New Music

Kimo Johnson

09 May 2006

I went to a discussion yesterday entitled "What is New Music?" The point of the discussion was to attempt to define New Music; I left less than satisfied. Some of the proposed definitions included "any music made by a computer" and "we can't define New Music." The former is clearly untrue and many counter-examples come to mind: the music of David Cope is an obvious example, but I would propose that most music made by a computer is not new. The computer is just the latest tool for making music and while it can play many roles in the process, the computer can make any style of music, including old and new.

The second definition, proclaiming the impossibility of a definition, is a cop-out. Sure it is true to some degree, and there will never be a definition that satisfies everyone, but we can still attempt a definition. The process of seeking a definition will help clarify our thoughts about what is and isn’t New Music.

To me, New Music is music that pushes the boundaries of what is considered music. I don’t agree with anyone who claims that everything is music: if everything is music, then nothing is music and the discussion is finished. The boundaries of music can be arbitrarily broad and vary person to person, but I believe that there are things that are and are not music. New music challenges the audience to consider sounds (or silence) that are not generally considered music as music.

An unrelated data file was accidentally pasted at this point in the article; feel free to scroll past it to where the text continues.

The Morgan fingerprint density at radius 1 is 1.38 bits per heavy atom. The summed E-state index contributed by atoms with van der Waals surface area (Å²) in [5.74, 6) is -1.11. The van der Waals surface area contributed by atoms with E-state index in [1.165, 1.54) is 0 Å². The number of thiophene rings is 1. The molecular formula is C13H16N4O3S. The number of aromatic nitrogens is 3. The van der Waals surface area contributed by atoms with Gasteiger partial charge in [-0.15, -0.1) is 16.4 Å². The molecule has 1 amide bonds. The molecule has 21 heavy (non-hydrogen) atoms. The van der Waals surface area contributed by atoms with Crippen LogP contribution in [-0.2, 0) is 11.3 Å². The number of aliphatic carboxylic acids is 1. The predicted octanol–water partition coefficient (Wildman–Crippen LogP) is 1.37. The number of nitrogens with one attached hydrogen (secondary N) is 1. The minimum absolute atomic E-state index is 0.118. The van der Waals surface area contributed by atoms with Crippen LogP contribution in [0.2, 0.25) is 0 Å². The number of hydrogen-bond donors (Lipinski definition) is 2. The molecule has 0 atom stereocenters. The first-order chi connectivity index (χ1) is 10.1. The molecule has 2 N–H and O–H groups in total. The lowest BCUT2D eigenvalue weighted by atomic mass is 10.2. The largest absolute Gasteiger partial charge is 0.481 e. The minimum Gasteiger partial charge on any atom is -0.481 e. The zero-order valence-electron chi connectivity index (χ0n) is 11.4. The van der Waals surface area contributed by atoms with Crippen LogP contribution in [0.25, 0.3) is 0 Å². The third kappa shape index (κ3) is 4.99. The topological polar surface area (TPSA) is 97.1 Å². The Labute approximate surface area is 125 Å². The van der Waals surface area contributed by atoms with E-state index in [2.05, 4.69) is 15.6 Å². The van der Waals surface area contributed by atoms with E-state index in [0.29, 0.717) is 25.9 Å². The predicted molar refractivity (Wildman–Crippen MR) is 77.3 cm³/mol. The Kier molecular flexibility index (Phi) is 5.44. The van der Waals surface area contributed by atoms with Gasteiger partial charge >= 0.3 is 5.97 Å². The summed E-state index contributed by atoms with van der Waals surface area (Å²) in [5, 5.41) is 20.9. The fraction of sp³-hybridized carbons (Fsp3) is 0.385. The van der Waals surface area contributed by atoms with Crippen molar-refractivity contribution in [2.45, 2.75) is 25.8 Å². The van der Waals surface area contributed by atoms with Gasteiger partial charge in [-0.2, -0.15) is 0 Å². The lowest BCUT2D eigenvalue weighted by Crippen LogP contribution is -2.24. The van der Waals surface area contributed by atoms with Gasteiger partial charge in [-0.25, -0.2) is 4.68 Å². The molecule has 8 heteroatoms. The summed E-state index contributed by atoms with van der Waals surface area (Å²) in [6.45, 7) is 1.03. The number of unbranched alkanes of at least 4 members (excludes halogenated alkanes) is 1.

But new music isn’t new for long. In the early 20th century, Schoenberg’s serial music was considered new. In contrast to tonality it was a new idea in many ways, though form, instrumentation and orchestration still borrowed from the past. Schoenberg attracted many followers and a school of music developed around his ideas. I would argue that the music was no longer new at that point. It could be labelled by scholars as serialism and therefore lost the “new” label.

There are many more examples from the 20th century, of course. Early computer music and the music of John Cage pushed boundaries and caused many people to rethink their own concept of what was and was not music. For a time, these types of music could be labelled as new, but now they are part of the canon and have been labelled as something other than new. So I suppose the best definition of New Music is music that pushes boundaries and challenges the system of labels. Without an obvious label, the music is called “new” and once there is enough similar music, a new and more descriptive label is coined.